It's Time To Take This Party Inside . . .
I feel more confident--and safer--dining inside restaurants than going to a friend's house for dinner. Five reasons why I believe this is the stance to take.
Since March, I’ve been doing everything humanly possible to stay healthy, but I am not going to live in a bubble. I am going to live, enjoy Chicago’s restaurants as much as possible, and listen to experts on how to safely dine and drink.
Between interviewing dozens of chefs, restaurateurs and other industry experts on the LIVE! Culinary Series and seeing them in action at their establishments, I’ve observed them enforcing the strictest measures to keep their guests safe. But it is also up to the diners to heed their polite requests (“Keep your mask on when interacting with waitstaff,” “Wear a mask when you’re going to the bathroom”) in order for us all to stay healthy.
Now, as we get into these colder months, there’s no doubt many people will be hesitant to dine inside. That’s totally understandable. Many are concerned about ventilation and whether the air inside will be safe for them to take off their masks. And know that some restaurateurs are pulling out all stops to continue outdoor dining as long as possible with "igloos,” heating lamps and more. But you won’t catch me out there. I’m trusting my gut, and I’m taking my party inside.
Here are five reasons why I believe this is the stance to take:
No one wears masks at dinner parties—and they’re not enforced. Many people feel comfortable hanging out with their friends and family at other people’s homes. I’ve been invited to quite a few, and I’ve declined all invitations. I have seen the photos all over social media and no one is wearing masks, and no one is certainly enforcing them. And, in Chicago, the rule is no more than six people. Yet, I’m hearing anywhere from 15 people to 30 people attending these gatherings. It’s also really difficult to social distance at someone’s home—unless they live in a mansion—and you don’t know where all these people have been.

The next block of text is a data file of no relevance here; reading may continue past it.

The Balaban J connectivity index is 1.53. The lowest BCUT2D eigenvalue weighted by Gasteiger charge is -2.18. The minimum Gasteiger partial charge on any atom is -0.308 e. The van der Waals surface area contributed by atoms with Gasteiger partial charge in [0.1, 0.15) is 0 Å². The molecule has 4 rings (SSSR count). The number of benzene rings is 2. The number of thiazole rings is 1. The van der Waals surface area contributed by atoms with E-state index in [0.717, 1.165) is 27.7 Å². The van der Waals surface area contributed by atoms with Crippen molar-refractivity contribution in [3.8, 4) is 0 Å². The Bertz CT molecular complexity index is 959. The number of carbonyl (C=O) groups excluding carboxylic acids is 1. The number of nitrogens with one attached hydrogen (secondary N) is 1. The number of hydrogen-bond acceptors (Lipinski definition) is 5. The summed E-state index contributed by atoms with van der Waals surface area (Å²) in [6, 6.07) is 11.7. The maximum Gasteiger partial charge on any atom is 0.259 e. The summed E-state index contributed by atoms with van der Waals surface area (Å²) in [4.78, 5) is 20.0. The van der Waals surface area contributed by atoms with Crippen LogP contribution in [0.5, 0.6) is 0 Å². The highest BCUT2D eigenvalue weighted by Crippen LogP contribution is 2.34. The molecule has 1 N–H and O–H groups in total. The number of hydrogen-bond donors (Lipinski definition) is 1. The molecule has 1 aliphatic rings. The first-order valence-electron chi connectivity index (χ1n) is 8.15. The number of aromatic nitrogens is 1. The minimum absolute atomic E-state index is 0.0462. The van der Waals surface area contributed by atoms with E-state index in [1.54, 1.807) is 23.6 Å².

Restaurants have the strictest sanitary rules. They may be stricter than hospitals. Your friends may be super clean and neat freaks, however, are they taking people’s temperatures at the door and sanitizing tables, chairs, etc., when someone gets up? People have assigned seats/tables at a restaurant, and the waitstaff is expert at spacing them and still creating a good vibe. I will take my chances at an establishment boasting sanitation certificates. Also: Restaurants in hotels are doubly clean.
Time limits. You get 90 minutes up to two hours at a restaurant, then you’ve got to go. Your friends won’t make anyone leave. Plus, if you’re like me, you show up on time for a dinner party at someone’s home, and you’re one of the last to leave. You cannot do that a restaurant!
Stick to familiar territory. Nervous about heading to a restaurant? Visit a spot that’s close to home or one that you’ve been to before. Neighborhood restaurants, in particular, are great about making everyone feel comfortable, particularly diners who clearly haven’t been out in awhile. They’re also the types of places that will be patient if you call and have questions about their sanitary procedures.
If possible, request a large table. Starting Thursday, Oct. 1, capacity limits on businesses, including restaurants, gyms, bars and “non-essential” retailers, increase from 25 percent to 40 percent. Even when this miracle happens, requesting a larger table isn’t a bad idea. If you’ve got six in your party, request that the table should be big enough for 10. That way, you’ll be spaced out to an extent. And, if you don’t feel comfortable when seated too close to another party’s table, say something. Most restaurants will be happy to oblige you.
[Yours Truly with the staff of Eleven Eleven Chicago. Photo by Matthew Lowell]